Patrick Goldstein gets all curmudgeonly about the whole print critics/web critics thing at the LA Times again. We have run out of things to say on this topic â€” though there are still plenty of others out there who haven’t â€” so we’ll direct you to Xan Brooks at the Guardian‘s blog, who at least uses amusing British slang.
So the pundits become the punters and the punters become the pundits
until it’s hard to keep track of exactly who is who. The irony is that,
just when Hollywood thought it had killed off the critic, the reviewing
population is exploding beneath its very nose, and their opinions are
spread, free of charge, across the internet. The studios might be able
to crush a handful of scribblers but a whole planet’s worth is a
different matter altogether. There are simply not enough wild devil
dogs to go around.
Security concerns were so high that all involved were sworn to secrecy. Because they hoped to be perceived as a documentary or news crew, the filming took place without any Hollywood trappings. There was also some concern because Futterman, like Pearl, is Jewish. "One thing I admire about Danny is how proud he was of his heritage, and how he refused to lie about it, no matter where he was," he said.
Futterman, 39, was picked for the part two months ago after a two-hour meeting with Winterbottom. "The movie’s not about Daniel Pearl — it’s about the search for him," Futterman said. "We talked a lot about the balance, showing enough to make an impact. By all accounts, he and Mariane had a really blessed relationship." The actor has met with Pearl’s parents: "They were extremely generous, but I was aware that it was an incredibly sad meeting to be having."
Via the AP, the rumors are confirmed: Johnny Depp will play the lead role in the adaptation of musical "Sweeney Todd," with Tim Burton set to direct. And in our favorite headline of the day, Canadian site Movies Online announces that "3 Hotties Join Hostel 2" â€” those would be Lauren German, Bijou Philips and Heather Matarazzo. Yup, Dawn Weiner.
"I tell people I’m retired," says Murray, 55.
This at first sounds like a bombshell that would strike a lightening bolt of sorrow in the lives of the King of the Deadpan’s fans. But he continues.
"I kinda like this Jay-Z thing, where he’s retired, but he keeps doing shows. I think I beat him to that," Murray says. "If you say you’re retired, people don’t bother you so much, and then if you want to do something, you can do it."
At Kaiju Shakedown, Grady Hendrix points to this open letter from Ursula Le Guin in which the author rips Goro Miyazaki‘s first Studio Ghibli film, "Gedo Senki (Tales From Earthsea)," to bits. Le Guin has done this before. A selection:
In August 2005, Mr Toshio Suzuki of Studio Ghibli came with Mr Hayao Miyazaki to talk with me and my son (who controls the trust which owns the Earthsea copyrights). We had a pleasant visit in my house.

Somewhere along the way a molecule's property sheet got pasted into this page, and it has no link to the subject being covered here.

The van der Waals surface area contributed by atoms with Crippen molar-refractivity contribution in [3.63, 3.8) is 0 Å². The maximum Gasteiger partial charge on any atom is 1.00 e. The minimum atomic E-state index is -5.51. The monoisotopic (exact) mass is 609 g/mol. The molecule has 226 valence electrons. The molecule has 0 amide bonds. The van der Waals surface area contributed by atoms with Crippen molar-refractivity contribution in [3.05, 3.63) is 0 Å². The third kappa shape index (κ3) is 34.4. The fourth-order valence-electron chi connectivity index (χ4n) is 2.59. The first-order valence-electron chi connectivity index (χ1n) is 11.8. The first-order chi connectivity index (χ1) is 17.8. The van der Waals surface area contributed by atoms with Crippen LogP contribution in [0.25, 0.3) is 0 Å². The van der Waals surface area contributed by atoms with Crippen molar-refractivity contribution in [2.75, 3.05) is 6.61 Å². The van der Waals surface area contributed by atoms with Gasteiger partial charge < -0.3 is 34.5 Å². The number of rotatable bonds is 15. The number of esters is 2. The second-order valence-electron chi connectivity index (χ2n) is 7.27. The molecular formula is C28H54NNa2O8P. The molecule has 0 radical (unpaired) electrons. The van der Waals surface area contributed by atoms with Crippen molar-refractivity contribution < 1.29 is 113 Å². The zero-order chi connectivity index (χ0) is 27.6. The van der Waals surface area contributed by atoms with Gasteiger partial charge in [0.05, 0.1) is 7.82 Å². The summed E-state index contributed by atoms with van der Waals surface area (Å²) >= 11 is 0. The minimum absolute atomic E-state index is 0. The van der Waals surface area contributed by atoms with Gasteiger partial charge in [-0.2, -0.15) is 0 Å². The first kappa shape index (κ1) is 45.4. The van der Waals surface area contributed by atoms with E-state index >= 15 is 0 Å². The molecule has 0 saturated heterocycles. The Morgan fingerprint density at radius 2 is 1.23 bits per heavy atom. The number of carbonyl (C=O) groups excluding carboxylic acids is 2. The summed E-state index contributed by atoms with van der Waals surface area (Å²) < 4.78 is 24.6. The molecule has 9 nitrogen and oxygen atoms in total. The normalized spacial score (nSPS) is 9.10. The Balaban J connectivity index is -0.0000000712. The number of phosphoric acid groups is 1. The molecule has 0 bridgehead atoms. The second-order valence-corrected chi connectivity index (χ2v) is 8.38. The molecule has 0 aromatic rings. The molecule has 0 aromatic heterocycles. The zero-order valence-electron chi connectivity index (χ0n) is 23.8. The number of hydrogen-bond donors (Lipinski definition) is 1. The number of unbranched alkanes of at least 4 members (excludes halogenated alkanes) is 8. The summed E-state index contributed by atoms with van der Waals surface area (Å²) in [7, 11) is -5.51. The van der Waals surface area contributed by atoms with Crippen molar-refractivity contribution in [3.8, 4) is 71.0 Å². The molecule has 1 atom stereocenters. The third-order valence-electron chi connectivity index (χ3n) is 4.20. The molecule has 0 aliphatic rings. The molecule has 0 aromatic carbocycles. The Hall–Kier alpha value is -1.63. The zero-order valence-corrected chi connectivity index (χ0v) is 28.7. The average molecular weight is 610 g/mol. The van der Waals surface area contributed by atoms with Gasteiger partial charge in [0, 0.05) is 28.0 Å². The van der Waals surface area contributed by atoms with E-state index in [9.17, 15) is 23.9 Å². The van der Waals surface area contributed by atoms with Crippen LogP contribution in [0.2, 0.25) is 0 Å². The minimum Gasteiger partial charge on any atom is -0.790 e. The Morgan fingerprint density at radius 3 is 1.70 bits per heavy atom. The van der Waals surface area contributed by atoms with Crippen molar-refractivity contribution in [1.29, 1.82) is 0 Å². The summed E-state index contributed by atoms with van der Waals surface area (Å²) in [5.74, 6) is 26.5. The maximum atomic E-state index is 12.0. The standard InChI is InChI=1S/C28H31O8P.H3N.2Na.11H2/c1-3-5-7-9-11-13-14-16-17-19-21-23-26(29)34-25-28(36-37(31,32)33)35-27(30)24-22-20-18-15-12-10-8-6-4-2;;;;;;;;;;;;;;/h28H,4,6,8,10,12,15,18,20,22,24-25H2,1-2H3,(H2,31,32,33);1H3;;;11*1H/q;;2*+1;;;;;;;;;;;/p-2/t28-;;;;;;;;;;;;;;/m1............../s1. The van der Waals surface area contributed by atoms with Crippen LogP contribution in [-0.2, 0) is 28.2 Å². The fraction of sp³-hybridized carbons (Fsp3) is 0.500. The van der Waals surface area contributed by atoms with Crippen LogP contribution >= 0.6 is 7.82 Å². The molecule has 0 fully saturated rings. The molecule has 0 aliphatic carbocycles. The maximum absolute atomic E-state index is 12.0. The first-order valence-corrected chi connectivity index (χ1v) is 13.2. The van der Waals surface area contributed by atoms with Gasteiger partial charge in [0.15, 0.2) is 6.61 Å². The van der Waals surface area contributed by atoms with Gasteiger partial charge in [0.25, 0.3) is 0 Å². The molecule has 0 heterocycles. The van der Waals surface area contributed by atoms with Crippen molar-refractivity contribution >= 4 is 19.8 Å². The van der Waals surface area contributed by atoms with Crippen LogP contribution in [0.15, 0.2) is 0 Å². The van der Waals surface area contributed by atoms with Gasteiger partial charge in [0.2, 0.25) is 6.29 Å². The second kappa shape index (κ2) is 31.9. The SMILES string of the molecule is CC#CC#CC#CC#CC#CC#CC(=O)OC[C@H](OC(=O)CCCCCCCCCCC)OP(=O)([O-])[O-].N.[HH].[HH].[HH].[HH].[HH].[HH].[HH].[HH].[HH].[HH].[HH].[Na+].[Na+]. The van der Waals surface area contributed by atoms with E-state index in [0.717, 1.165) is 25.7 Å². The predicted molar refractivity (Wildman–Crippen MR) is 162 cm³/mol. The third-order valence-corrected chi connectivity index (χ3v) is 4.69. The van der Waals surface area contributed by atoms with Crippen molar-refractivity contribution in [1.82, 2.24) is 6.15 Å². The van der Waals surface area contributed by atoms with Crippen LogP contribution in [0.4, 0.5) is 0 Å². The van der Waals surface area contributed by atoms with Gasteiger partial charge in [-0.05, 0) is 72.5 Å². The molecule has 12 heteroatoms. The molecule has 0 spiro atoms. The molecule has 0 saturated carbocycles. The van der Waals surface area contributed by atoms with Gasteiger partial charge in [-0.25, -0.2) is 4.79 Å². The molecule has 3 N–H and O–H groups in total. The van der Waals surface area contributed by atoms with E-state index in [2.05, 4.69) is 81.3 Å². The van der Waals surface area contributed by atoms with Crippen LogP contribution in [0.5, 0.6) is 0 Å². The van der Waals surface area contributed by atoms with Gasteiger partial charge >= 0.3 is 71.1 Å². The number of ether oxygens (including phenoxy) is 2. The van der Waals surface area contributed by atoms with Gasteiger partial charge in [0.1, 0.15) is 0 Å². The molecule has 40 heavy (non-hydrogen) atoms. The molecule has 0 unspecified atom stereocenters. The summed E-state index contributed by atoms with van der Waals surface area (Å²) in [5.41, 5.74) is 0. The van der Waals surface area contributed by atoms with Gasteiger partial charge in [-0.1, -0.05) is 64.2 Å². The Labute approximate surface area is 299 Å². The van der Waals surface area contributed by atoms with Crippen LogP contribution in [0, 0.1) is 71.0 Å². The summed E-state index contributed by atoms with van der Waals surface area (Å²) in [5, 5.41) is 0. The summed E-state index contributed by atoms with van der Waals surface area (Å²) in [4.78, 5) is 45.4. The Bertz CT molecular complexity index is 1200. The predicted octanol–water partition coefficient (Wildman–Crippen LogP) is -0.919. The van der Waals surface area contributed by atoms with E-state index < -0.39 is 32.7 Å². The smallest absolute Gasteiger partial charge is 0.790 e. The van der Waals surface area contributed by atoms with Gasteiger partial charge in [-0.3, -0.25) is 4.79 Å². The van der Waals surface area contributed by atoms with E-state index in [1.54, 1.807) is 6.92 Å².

It was explained to us that Mr Hayao wished to retire from film making, and that the family and the studio wanted Mr Hayao’s son Goro, who had never made a film at all, to make this one. We were very disappointed, and also anxious, but we were given the impression, indeed assured, that the project would be always subject to Mr Hayao’s approval. With this understanding, we made the agreement.
At that time, work had already started on the film: a copy of the poster of the child and the dragon was given us as a gift, and also a sketch of Hort Town by Mr Hayao and the finished version of it from the studio artists.
Work on the film went on extremely rapidly after that. We realised soon that Mr Hayao was taking no part in making the film at all.
I had a very moving letter from him, and later one from Mr Goro. I answered them as well as I could.
I am sorry that anger and disappointment attended the making of this film on both sides of the Pacific Ocean.
I am told that Mr Hayao has not retired after all, but is now making another movie. This has increased my disappointment. I hope to put it behind me.
And Arthur J Pais at Rediff notes that Karan Johar‘s "Kabhi Alvida Naa Kehna (Never Say Goodbye)" had a $1.35 million opening weekend, the highest ever for a Hindi film in North America. The New York-set film features Bollywood superstars Shahrukh Khan and Amitabh Bachchan. In his review in the New York Times, Neil Genzlinger wrote that "For something so silly and so long, the film is surprisingly engaging, thanks largely to its very watchable actors."
+ Critics’ Voices Become a Whisper (LA Times)
+ Critical mass (Guardian: Culture Vulture)
+ Lying Low on Location While Portraying Daniel Pearl (Washington Post)
+ Depp, Burton let hair down for musical (AP)
+ 3 Hotties Join Hostel 2 (Movies Online)
+ Bill Murray on car chases & ‘retirement’ (AP)
+ URSULA K. LEGUIN SPEAKS OUT ON GHIBLI EARTHSEA (Kaiju Shakedown)
+ KANK, big hit overseas (Rediff)